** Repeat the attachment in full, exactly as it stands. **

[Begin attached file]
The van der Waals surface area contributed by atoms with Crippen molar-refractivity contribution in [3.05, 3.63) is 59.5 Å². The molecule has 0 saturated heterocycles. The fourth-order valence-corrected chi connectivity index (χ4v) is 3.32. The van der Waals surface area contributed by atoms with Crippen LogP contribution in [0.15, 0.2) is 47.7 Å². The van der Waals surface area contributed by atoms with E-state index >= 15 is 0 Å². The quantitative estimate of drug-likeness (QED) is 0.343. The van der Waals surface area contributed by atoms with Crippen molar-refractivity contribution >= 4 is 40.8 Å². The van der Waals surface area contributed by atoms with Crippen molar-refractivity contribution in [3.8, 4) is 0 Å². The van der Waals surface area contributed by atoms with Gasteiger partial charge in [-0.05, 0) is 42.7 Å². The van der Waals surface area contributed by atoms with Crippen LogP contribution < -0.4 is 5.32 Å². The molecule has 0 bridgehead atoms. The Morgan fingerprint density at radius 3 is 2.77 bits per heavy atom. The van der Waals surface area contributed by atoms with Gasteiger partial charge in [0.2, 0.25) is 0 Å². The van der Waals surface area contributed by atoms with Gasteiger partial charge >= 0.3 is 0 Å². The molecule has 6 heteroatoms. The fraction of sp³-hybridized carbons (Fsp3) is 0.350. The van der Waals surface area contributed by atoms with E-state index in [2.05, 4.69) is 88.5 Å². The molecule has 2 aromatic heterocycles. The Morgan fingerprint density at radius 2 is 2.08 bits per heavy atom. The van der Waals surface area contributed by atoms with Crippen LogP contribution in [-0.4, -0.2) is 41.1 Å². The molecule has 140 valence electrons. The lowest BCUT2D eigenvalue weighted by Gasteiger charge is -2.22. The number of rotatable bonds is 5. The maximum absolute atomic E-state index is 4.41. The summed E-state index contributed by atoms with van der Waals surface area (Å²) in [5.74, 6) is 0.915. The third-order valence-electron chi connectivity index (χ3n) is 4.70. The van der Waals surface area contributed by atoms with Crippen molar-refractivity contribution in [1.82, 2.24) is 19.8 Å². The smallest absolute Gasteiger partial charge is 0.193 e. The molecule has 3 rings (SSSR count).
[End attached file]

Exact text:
The van der Waals surface area contributed by atoms with Crippen molar-refractivity contribution in [3.05, 3.63) is 59.5 Å². The molecule has 0 saturated heterocycles. The fourth-order valence-corrected chi connectivity index (χ4v) is 3.32. The van der Waals surface area contributed by atoms with Crippen LogP contribution in [0.15, 0.2) is 47.7 Å². The van der Waals surface area contributed by atoms with E-state index >= 15 is 0 Å². The quantitative estimate of drug-likeness (QED) is 0.343. The van der Waals surface area contributed by atoms with Crippen molar-refractivity contribution >= 4 is 40.8 Å². The van der Waals surface area contributed by atoms with Crippen molar-refractivity contribution in [3.8, 4) is 0 Å². The van der Waals surface area contributed by atoms with Gasteiger partial charge in [-0.05, 0) is 42.7 Å². The van der Waals surface area contributed by atoms with Crippen LogP contribution < -0.4 is 5.32 Å². The molecule has 0 bridgehead atoms. The Morgan fingerprint density at radius 3 is 2.77 bits per heavy atom. The van der Waals surface area contributed by atoms with Gasteiger partial charge in [0.2, 0.25) is 0 Å². The van der Waals surface area contributed by atoms with Gasteiger partial charge >= 0.3 is 0 Å². The molecule has 6 heteroatoms. The fraction of sp³-hybridized carbons (Fsp3) is 0.350. The van der Waals surface area contributed by atoms with E-state index in [2.05, 4.69) is 88.5 Å². The molecule has 2 aromatic heterocycles. The Morgan fingerprint density at radius 2 is 2.08 bits per heavy atom. The van der Waals surface area contributed by atoms with Crippen LogP contribution in [-0.4, -0.2) is 41.1 Å². The molecule has 140 valence electrons. The lowest BCUT2D eigenvalue weighted by Gasteiger charge is -2.22. The number of rotatable bonds is 5. The maximum absolute atomic E-state index is 4.41. The summed E-state index contributed by atoms with van der Waals surface area (Å²) in [5.74, 6) is 0.915. The third-order valence-electron chi connectivity index (χ3n) is 4.70. The van der Waals surface area contributed by atoms with Crippen molar-refractivity contribution in [1.82, 2.24) is 19.8 Å². The smallest absolute Gasteiger partial charge is 0.193 e. The molecule has 3 rings (SSSR count).